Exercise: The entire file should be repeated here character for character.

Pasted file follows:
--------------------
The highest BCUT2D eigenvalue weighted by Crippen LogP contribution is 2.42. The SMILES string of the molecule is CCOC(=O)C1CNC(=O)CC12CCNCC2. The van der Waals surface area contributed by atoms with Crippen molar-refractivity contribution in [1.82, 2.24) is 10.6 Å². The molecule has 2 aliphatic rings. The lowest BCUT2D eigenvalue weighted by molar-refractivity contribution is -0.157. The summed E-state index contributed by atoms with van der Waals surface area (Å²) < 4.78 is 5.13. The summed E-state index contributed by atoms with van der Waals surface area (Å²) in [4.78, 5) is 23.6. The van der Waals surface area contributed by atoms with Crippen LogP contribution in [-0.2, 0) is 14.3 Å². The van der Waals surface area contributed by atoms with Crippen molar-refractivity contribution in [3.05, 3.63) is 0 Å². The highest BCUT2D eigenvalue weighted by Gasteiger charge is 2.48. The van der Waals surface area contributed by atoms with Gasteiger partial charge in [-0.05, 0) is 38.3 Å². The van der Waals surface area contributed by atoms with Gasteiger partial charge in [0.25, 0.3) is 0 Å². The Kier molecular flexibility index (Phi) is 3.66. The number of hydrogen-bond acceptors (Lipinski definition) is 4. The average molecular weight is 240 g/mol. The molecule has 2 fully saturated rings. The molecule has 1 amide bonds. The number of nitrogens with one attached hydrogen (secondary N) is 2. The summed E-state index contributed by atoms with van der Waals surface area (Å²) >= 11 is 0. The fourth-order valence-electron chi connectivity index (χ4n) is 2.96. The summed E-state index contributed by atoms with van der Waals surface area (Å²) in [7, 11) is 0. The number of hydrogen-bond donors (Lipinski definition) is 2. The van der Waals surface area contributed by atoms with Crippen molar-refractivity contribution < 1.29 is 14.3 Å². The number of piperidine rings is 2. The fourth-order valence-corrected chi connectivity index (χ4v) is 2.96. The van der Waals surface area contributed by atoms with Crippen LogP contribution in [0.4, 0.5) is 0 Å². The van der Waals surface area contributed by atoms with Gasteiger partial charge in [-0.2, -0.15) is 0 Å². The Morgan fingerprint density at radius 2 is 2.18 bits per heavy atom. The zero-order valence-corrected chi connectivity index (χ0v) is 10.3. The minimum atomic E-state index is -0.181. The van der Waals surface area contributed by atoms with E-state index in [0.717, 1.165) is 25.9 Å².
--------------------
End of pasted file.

The highest BCUT2D eigenvalue weighted by Crippen LogP contribution is 2.42. The SMILES string of the molecule is CCOC(=O)C1CNC(=O)CC12CCNCC2. The van der Waals surface area contributed by atoms with Crippen molar-refractivity contribution in [1.82, 2.24) is 10.6 Å². The molecule has 2 aliphatic rings. The lowest BCUT2D eigenvalue weighted by molar-refractivity contribution is -0.157. The summed E-state index contributed by atoms with van der Waals surface area (Å²) < 4.78 is 5.13. The summed E-state index contributed by atoms with van der Waals surface area (Å²) in [4.78, 5) is 23.6. The van der Waals surface area contributed by atoms with Crippen LogP contribution in [-0.2, 0) is 14.3 Å². The van der Waals surface area contributed by atoms with Crippen molar-refractivity contribution in [3.05, 3.63) is 0 Å². The highest BCUT2D eigenvalue weighted by Gasteiger charge is 2.48. The van der Waals surface area contributed by atoms with Gasteiger partial charge in [-0.05, 0) is 38.3 Å². The van der Waals surface area contributed by atoms with Gasteiger partial charge in [0.25, 0.3) is 0 Å². The Kier molecular flexibility index (Phi) is 3.66. The number of hydrogen-bond acceptors (Lipinski definition) is 4. The average molecular weight is 240 g/mol. The molecule has 2 fully saturated rings. The molecule has 1 amide bonds. The number of nitrogens with one attached hydrogen (secondary N) is 2. The summed E-state index contributed by atoms with van der Waals surface area (Å²) >= 11 is 0. The fourth-order valence-electron chi connectivity index (χ4n) is 2.96. The summed E-state index contributed by atoms with van der Waals surface area (Å²) in [7, 11) is 0. The number of hydrogen-bond donors (Lipinski definition) is 2. The van der Waals surface area contributed by atoms with Crippen molar-refractivity contribution < 1.29 is 14.3 Å². The number of piperidine rings is 2. The fourth-order valence-corrected chi connectivity index (χ4v) is 2.96. The van der Waals surface area contributed by atoms with Crippen LogP contribution in [0.4, 0.5) is 0 Å². The van der Waals surface area contributed by atoms with Gasteiger partial charge in [-0.2, -0.15) is 0 Å². The Morgan fingerprint density at radius 2 is 2.18 bits per heavy atom. The zero-order valence-corrected chi connectivity index (χ0v) is 10.3. The minimum atomic E-state index is -0.181. The van der Waals surface area contributed by atoms with E-state index in [0.717, 1.165) is 25.9 Å².